I’ve been filling my own pens for a while.
- Not all the disposable pens are refillable
- Re-filling from a vial is cheaper than buying disposable pens.
- You can fill them with any amount you want. Rather than having 300 ml sitting outside for months (that’s how long it would take me to get through some of the basal ones), or always having to go into the refrigerator to get one out, I can just fill it with a week’s supply at a time. Only one week’s worth stays outside, the rest of it stays in the fridge.
- Not all pens give you the half-unit dosing. So I made all of mine with these 1/2 unit pens.
- Sometimes the disposable ones you get are defective and you have to toss them, wasting insulin.
- Various insulins come in different pens. They come in various lengths and sizes, and it is not as easy to carry and store several different types from various pharmaceutical companies.
- Using the same type of pen means that they are interchangeable. If I have a pen that goes bad, I can simply swap a cartridge from one to the other. Using all the same type is like having a bunch of spare pens.
So I use the Lilly Luxura HD pen for everything. I can get them for very cheap at https://www.canadadrugs.com (only about $10 each). They are well made, durable, have 1/2 unit doses, and are easy to refill. Here is how to fill them with whatever you want.
This may look complicated, but it is not. You only have to empty out the cartridge once, and flush it with saline. After that, as long as you are refilling with the same type of insulin, you don’t have to do that anymore. It is just a matter of refilling it, which is very easy.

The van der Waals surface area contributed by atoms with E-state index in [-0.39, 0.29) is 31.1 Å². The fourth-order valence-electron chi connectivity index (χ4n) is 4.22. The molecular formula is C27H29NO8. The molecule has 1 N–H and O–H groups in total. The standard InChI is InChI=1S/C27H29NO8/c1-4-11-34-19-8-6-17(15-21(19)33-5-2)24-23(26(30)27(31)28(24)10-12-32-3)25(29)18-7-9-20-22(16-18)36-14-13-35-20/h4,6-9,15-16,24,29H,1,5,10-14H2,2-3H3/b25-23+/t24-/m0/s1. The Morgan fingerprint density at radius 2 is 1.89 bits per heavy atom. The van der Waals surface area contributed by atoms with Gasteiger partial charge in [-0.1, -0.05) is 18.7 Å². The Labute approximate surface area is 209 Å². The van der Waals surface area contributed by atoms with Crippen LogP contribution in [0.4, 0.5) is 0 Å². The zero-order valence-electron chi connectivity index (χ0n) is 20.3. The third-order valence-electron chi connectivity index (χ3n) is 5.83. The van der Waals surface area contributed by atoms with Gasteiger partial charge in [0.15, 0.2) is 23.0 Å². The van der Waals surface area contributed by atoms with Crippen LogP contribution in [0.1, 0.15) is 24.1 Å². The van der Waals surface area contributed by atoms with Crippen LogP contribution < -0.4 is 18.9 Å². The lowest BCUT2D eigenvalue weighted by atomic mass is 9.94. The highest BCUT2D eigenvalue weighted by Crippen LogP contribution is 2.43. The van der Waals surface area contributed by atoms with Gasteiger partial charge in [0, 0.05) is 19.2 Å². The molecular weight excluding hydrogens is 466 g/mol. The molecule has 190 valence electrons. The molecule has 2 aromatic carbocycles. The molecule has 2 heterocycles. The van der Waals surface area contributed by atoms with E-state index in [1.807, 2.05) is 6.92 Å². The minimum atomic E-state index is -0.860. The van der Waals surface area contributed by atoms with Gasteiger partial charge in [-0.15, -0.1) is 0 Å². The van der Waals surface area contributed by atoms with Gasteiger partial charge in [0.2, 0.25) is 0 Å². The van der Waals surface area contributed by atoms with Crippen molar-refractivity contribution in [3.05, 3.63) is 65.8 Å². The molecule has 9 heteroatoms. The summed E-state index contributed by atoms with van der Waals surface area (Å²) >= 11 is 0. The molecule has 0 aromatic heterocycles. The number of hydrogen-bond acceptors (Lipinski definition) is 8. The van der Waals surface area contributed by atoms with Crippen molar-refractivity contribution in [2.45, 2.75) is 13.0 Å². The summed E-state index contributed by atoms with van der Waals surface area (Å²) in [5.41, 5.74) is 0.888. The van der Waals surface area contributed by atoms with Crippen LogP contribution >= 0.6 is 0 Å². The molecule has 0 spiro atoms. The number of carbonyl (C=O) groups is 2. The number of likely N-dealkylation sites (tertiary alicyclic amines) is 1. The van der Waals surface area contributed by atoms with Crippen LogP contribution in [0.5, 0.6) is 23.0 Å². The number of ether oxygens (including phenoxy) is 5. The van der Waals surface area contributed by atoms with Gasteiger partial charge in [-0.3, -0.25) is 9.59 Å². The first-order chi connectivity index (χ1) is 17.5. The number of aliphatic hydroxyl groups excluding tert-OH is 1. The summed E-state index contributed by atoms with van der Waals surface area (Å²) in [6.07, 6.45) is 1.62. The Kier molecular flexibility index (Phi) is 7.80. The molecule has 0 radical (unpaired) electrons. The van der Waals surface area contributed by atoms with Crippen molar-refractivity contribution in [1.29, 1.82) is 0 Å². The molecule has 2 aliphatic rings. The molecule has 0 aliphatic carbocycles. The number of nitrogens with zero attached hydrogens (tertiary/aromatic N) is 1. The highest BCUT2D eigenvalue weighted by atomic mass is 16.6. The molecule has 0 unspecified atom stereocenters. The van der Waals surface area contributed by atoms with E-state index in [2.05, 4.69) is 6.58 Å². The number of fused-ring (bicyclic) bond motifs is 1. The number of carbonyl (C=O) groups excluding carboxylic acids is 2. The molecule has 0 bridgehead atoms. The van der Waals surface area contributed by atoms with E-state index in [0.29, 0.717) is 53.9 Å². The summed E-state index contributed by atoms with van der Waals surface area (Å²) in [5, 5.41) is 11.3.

I start with a sterile surgical drape on the table, because I am not an animal.
Here is the stuff I use to do this. Some syringes, the cartridges for the Luxura pen, vials of insulin, and saline to rinse out the cartridges:
Clear out the original cartridge that you are using. In my case, I am using the Lilly pen and the Lilly Humalog cartridges. You push out the end stopper by using a syringe and injecting with air until it pops out. Then you rinse with sterile saline to remove the insulin that was once in there…
Put the rubber stopper back in. To maintain sterility, it is best to not touch it with your fingers, but use either sterile gloves or an alcohol swab.
Label it so you know what is in there! Then you fill it with insulin from a vial, using a syringe, and also remove the air using a syringe. Not hard. Really is super easy to do.
Make sure you label not only the cartridge, but also the pen.
That’s all there is to it. Now you have refillable pens, filled with whatever insulin you want.